Top Picks – The Top 5 Rainbow Roads

The Rainbow Road moniker is as much of a revered institution as the Mario Kart name itself. Known for its glittering colors, upbeat music, and often unforgiving difficulty, Rainbow Road concludes each Mario Kart installment with gratuitous fanfare and grandeur.

Here, I take a look at my top 5 favorite Rainbow Road iterations and reflect upon what makes each technicolor path of peril so brilliant.

Mario-Kart-DS-Rainbow-Road #5. Mario Kart DS (NDS, 2005)

A huge step forward from the admittedly flat Rainbow Road seen in this game’s handheld predecessor, Mario Kart: Super Circuit, the Mario Kart DS Rainbow Road brings beauty, wonder, and a great challenge directly into your sweaty palms. While Mario Kart DS arguably has the tightest controls in the series, even seasoned drivers will find themselves flying off the road if they’re not careful, especially if they attempt to snake their way to a faster time. This iteration may be a bit on the short side, but that just makes each lap that much more crucial.

FxcHzxJ #4. Mario Kart 8 (Wii U, 2014)

Mario Kart 8‘s Rainbow Road certainly wins the award for most original design in the series. The inexplicable rainbow ribbons in the sky are now replaced with space stations and blooper spacecrafts, and the anti-gravity feature is most at home in this stage for obvious reasons. In my opinion, this is the hardest Rainbow Road in the entire series, even more so than any of the Super Mario Kart Rainbow Road iterations. In this particular track, the turns and paths are many, and the walls are few. Combined with Mario Kart 8’s brutal AI and the recently released 200cc update, you have a Rainbow Road with a difficulty as breathtaking as its stunning backdrop.

640px-RainbowRoad5-TimeTrial-MKDD #3. Mario Kart: Double Dash!! (GCN, 2003)

This iteration of Rainbow Road was the first 3D Mario Kart title to incorporate the terror and ubiquity of the dark abyss found in the 2D installments, a detail that was criminally missing from the original N64 Rainbow Road. With the jump to three dimensions comes twists and turns that were unimaginable on previous platforms, including the series of sharp U-turns at the track’s beginning as well as the infamous spiral to heaven with its scattered speed boost pads. This trek through the stars is topped off with lively music that propels forward from beat one and contrasts beautifully with the reprise of the classic N64 Rainbow Road theme.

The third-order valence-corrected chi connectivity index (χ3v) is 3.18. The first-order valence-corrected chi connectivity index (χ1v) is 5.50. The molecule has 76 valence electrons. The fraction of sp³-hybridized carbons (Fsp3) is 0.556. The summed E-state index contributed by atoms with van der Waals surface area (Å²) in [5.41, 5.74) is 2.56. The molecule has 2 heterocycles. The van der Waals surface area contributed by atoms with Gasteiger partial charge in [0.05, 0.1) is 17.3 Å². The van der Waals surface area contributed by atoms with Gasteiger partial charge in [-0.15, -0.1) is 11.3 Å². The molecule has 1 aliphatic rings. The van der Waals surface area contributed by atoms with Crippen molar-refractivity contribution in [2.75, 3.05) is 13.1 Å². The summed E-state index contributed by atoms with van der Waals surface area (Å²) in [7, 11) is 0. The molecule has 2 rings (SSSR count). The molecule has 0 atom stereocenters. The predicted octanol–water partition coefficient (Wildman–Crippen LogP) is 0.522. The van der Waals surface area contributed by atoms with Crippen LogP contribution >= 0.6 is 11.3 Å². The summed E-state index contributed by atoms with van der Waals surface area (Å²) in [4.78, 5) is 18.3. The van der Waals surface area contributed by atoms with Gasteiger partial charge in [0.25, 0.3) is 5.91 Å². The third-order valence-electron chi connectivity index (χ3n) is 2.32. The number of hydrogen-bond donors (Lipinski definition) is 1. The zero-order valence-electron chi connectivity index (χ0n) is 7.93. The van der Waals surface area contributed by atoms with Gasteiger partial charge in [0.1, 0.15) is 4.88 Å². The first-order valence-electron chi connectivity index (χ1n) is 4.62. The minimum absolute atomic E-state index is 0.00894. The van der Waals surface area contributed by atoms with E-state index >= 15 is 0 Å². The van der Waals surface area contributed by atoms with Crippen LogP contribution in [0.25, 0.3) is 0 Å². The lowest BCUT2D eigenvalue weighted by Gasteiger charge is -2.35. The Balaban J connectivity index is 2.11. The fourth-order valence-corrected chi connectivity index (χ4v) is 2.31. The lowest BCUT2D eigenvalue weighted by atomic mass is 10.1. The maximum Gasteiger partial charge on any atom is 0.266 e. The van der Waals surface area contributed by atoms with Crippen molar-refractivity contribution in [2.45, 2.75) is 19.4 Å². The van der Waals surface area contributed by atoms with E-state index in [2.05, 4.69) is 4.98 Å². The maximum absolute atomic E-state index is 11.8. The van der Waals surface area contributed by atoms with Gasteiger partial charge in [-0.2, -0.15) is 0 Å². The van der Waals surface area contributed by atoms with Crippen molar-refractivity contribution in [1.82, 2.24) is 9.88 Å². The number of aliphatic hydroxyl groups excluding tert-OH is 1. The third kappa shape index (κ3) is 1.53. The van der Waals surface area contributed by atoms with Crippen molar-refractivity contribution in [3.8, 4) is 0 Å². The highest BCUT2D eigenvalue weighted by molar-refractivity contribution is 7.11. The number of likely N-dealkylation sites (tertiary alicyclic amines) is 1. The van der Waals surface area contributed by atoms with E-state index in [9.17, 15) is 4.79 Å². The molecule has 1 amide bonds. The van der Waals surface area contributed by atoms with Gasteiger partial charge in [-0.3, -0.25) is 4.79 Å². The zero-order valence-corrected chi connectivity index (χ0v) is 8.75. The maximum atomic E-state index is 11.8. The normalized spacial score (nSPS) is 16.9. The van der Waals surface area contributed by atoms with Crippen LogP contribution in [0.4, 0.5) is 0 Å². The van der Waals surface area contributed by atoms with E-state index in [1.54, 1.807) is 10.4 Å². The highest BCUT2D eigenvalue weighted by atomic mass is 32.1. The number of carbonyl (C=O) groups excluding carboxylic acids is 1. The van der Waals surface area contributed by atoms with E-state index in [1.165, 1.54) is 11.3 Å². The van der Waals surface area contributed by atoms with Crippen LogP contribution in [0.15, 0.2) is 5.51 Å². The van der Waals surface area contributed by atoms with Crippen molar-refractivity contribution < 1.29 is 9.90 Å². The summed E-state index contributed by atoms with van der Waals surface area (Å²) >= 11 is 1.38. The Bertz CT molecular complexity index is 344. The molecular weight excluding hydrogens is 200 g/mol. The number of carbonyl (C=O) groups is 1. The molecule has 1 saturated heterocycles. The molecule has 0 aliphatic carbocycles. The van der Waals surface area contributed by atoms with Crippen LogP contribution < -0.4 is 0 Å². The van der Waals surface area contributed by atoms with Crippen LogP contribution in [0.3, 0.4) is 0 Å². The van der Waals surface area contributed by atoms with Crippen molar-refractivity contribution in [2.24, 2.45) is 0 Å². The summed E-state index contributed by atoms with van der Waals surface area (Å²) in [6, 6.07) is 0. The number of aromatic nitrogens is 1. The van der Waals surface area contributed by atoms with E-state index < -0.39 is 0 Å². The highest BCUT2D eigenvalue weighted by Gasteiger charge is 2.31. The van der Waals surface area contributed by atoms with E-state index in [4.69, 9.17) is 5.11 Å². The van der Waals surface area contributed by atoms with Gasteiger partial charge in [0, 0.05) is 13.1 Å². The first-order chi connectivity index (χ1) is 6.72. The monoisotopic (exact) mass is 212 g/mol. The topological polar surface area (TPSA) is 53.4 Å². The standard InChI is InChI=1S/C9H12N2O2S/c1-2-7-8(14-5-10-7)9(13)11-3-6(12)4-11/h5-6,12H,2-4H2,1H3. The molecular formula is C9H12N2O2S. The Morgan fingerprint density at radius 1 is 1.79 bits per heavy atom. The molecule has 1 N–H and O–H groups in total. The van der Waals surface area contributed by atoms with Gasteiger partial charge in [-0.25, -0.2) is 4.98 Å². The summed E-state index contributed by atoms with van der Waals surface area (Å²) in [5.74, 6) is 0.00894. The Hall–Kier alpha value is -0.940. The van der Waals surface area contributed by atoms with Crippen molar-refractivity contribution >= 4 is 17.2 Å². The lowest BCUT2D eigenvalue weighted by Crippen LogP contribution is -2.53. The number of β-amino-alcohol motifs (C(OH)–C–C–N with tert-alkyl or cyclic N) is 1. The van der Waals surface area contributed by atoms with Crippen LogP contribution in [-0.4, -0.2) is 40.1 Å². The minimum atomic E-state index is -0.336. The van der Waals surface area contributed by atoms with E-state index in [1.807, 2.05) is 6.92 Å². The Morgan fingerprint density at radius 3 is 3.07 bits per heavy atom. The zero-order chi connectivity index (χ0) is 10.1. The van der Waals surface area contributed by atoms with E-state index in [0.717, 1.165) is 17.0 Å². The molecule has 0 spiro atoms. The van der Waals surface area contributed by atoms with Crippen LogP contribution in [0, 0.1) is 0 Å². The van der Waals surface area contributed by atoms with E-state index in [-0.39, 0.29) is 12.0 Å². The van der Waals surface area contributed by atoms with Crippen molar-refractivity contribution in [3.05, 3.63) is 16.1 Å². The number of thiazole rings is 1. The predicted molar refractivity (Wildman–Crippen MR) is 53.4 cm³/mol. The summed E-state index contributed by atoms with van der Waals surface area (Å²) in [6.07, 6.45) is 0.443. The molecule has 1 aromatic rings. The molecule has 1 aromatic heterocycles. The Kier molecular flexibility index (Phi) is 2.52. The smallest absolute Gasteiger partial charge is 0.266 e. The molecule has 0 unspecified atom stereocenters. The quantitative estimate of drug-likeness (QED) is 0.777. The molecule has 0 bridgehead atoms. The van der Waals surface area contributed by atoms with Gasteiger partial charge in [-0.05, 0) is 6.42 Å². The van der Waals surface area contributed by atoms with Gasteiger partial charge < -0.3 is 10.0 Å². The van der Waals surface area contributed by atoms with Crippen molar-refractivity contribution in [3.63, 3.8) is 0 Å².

maxresdefault #2. Mario Kart 64 – Wii U Ver. (Wii U, 2014)

This new version takes everything that was good about the original course, namely just the music, as well as what was bad (everything else) and re-imagines it in typical Mario Kart 8 fashion, by adding as many flashy bells and whistles as possible. The result is everything the original course aspired to be and more. Gone are the 7-minute wars of attrition and blank background, replaced with a high-speed single shot race to the finish with a gorgeous backdrop. From the space train, which is surely a reference to Night on the Galactic Railroad, to the intermittent bursts of fireworks depicting racers to the night skyline below, there’s plenty to see on this tour of the stars.

Rainbow_Road_MK7 #1. Mario Kart 7 (3DS, 2011)

Mario Kart 7 introduced the concept of the single-track course, and my jaw dropped when I saw how its Rainbow Road utilized this idea. This track guides the racer through planets, rings, and moons, and the music fits perfectly. When the player races upward at the beginning, the music builds up appropriately. When you fall to the moon’s surface, the music becomes floaty and delicate as you catch major air over the intermittent craters. The last leg of the tracks is a massive sprint to the finish through a massive rainbow wormhole, accompanied by a reprise of Mario Kart 64‘s Rainbow Road theme. The track is capped off with a flight through an asteroid field, an ascent towards a supernova, and a final dip to the finish line, earning it the title of Best Rainbow Road.

B.W.

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